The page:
Behind the Bar
With Cacao, Bartenders Think Outside the Chocolate Box
Chocolate is so many of our guilty pleasures, but when mixed in cocktails, it can fall prey to artificial flavoring, cloying sweetness and a lack of sophistication that make the result nearly undrinkable.
While the phrase “chocolate cocktail” invokes memories of bad martinis best left in the 90s, these tips, tricks and recipes from industry professionals give chocolate the sophisticated, modern treatment it deserves. “The first question people ask me when they see drinks with chocolate on our menu is ‘is it sweet?’” says Ben Yabrow, bartender at Atlanta’s Himitsu. He advises against using white or milk chocolate and instead favors cacao nibs and bitter chocolate. “With the right dark chocolate, whether from your local farmers market or small batch provider, can get you that sweet flavor without the added sugar. Piggyback off the sugar in other ingredients, and you’ll create a drink that’s balanced and not cloying.”
Avery Glasser, founder of Bittermens, which makes handcrafted cocktail bitters and culinary extracts, including the popular Xocolatl Mole Bitters, agrees. “Cacao, by its nature, is actually not sweet. Pure chocolate is aromatic, earthy and slightly bitter, and can add an extreme amount of depth and complexity to a cocktail.”
Nick Farrell, spirits manager of Washington, D.C.’s Iron Gate, recommends experimenting with cacao shells or cacao nibs instead in addition to pure chocolate. “Cacao shells give off an incredible cocoa nose when infused in spirits. Steeping for 4-12 hours can add great complimentary flavors to most barrel-aged base spirits. Incorporating salt can add balance, while amari can add depth and counteract the sweetness of some of the sweeter cacao-based classic cocktails.”
Estanislado Orona, bar manager of Portland’s Raven & Rose, agrees that sourcing is crucial to toning down the sweetness in chocolate cocktails. “Like many cocktails that came out of the 90s, the chocolate martini concept was good, but the execution is typically horrible and overly sweet, which boils down to the quality of ingredients being used,” he explains.
“When you source quality cacao and don’t use a lot of added cover flavors like vanilla or sugar, it really brings out qualities and notes beyond just the chocolate,” says Abby Bryant of Atlanta’s Xocolatl Small Batch Chocolate. The company recently worked with a local distributor, Old Fourth Distillery, on a chocolate-infused vodka, and many bars across the country are doing similar infusions in-house.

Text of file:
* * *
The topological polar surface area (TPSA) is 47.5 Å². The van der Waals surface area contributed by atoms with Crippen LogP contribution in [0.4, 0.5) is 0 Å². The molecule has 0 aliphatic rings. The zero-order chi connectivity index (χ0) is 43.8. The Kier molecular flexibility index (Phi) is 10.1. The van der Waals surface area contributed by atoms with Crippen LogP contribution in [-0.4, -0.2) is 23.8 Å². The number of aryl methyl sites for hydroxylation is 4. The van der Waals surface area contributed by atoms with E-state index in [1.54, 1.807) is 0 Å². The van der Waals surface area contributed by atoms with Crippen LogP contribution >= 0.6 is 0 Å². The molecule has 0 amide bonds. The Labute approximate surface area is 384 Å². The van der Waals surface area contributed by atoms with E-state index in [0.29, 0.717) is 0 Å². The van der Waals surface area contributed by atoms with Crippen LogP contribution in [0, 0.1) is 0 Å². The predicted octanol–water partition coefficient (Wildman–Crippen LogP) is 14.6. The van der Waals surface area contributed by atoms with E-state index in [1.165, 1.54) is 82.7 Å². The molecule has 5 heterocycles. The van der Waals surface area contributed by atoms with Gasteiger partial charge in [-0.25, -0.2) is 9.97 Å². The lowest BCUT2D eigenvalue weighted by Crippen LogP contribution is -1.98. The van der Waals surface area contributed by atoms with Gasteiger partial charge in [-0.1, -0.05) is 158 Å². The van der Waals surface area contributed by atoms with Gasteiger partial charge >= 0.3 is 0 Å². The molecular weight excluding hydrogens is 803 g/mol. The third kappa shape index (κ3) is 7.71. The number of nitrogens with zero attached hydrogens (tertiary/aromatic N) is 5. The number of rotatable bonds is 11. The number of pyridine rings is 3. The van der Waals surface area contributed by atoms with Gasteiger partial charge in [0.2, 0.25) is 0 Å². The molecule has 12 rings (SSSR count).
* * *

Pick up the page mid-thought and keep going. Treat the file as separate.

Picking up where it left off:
Orona and his team at Raven and Rose recently developed a house-made Cacao Liqueur using single origin Ecuadorian beans, Hi-Test vodka, El Dorado 8-year Demerara Rum, and a touch of orange oil.
Farrell steeps his cacao shells in a bottle of bourbon for 12-24 hours at room temperature, and bar manager Greg Stone makes a similar bourbon, cacao-nib infusion at San Francisco’s Jardinière.
For those wanting to try their hand at home infusion, Old Fourth Distillery’s Jessica Lee Luna recommends seeking out your local chocolate maker, procuring some high quality bean-to-bar nibs, and soaking them with vodka or your spirit of choice. “My background is as a pastry chef, and I love to be in the kitchen and come up with cool, delicious things. But it’s a quite simple process for the home bartender as well.”
For those who prefer to leave the tinctures to the pros, there are a wealth of high quality cacao infused bitters, extracts, and spirits on the market, including the aforementioned Bittermens Xocolatl Mole Bitters as well as salted cacao bitters and barrel-aged flowers & cacao bitters from Workhorse Rye.
Beverage consultant Lara Creasy also recommends Tempus Fugut Spirits’s cordial line, Merlet Spirits, and Marie Brizard et Roger International for pure cacao infusions. Creasy says “it makes a huge difference to find a creme de cacao or spirit of a high caliber” when experimenting with drinks, whether at home or behind the professional bar.
High quality cacao mixes well with most spirits, though Farrell enjoys “using cacao to complement malty, toasty, and smoky-based spirits. This obviously means whisky, but genever works surprisingly well, as do dark rums with their caramel notes, and tequilas and mezcals, with their smoke and spicy notes. In terms of what spirits to avoid, though some might work, I would generally avoid using gin with chocolate in cocktails. Cacao is a strong flavor that can overwhelm the delicate notes of many gins.”
Bottom line? It’s all about personal taste, quality ingredients and in all things, balance.
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